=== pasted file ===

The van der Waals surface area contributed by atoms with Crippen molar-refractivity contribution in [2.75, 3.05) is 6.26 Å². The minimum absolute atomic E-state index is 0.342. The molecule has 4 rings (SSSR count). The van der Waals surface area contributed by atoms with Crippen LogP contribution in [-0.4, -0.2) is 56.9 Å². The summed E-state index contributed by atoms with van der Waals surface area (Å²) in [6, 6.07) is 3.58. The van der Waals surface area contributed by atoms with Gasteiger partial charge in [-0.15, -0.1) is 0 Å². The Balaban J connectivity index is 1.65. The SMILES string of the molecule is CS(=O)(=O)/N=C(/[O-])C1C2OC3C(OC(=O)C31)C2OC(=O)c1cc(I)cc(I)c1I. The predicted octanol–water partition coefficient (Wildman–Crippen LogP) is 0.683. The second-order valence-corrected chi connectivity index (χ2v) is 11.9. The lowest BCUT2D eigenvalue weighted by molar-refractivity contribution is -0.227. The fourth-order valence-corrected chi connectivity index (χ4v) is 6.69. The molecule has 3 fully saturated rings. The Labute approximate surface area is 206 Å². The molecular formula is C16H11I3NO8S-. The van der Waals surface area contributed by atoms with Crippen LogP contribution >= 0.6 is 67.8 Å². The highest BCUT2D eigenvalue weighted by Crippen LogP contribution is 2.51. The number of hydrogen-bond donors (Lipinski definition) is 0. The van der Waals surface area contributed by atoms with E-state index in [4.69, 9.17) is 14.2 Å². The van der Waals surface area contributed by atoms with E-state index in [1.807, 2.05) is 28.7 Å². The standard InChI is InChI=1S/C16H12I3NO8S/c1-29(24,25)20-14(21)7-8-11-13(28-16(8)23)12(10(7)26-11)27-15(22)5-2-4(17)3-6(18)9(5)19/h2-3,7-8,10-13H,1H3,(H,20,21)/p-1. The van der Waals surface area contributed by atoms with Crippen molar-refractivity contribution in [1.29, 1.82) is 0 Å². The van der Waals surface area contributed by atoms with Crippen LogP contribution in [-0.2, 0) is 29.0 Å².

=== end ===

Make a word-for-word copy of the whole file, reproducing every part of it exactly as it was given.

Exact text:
The van der Waals surface area contributed by atoms with Crippen molar-refractivity contribution in [2.75, 3.05) is 6.26 Å². The minimum absolute atomic E-state index is 0.342. The molecule has 4 rings (SSSR count). The van der Waals surface area contributed by atoms with Crippen LogP contribution in [-0.4, -0.2) is 56.9 Å². The summed E-state index contributed by atoms with van der Waals surface area (Å²) in [6, 6.07) is 3.58. The van der Waals surface area contributed by atoms with Gasteiger partial charge in [-0.15, -0.1) is 0 Å². The Balaban J connectivity index is 1.65. The SMILES string of the molecule is CS(=O)(=O)/N=C(/[O-])C1C2OC3C(OC(=O)C31)C2OC(=O)c1cc(I)cc(I)c1I. The predicted octanol–water partition coefficient (Wildman–Crippen LogP) is 0.683. The second-order valence-corrected chi connectivity index (χ2v) is 11.9. The lowest BCUT2D eigenvalue weighted by molar-refractivity contribution is -0.227. The fourth-order valence-corrected chi connectivity index (χ4v) is 6.69. The molecule has 3 fully saturated rings. The Labute approximate surface area is 206 Å². The molecular formula is C16H11I3NO8S-. The van der Waals surface area contributed by atoms with Crippen LogP contribution >= 0.6 is 67.8 Å². The highest BCUT2D eigenvalue weighted by Crippen LogP contribution is 2.51. The number of hydrogen-bond donors (Lipinski definition) is 0. The van der Waals surface area contributed by atoms with E-state index in [4.69, 9.17) is 14.2 Å². The van der Waals surface area contributed by atoms with E-state index in [1.807, 2.05) is 28.7 Å². The standard InChI is InChI=1S/C16H12I3NO8S/c1-29(24,25)20-14(21)7-8-11-13(28-16(8)23)12(10(7)26-11)27-15(22)5-2-4(17)3-6(18)9(5)19/h2-3,7-8,10-13H,1H3,(H,20,21)/p-1. The van der Waals surface area contributed by atoms with Crippen molar-refractivity contribution in [1.29, 1.82) is 0 Å². The van der Waals surface area contributed by atoms with Crippen LogP contribution in [-0.2, 0) is 29.0 Å².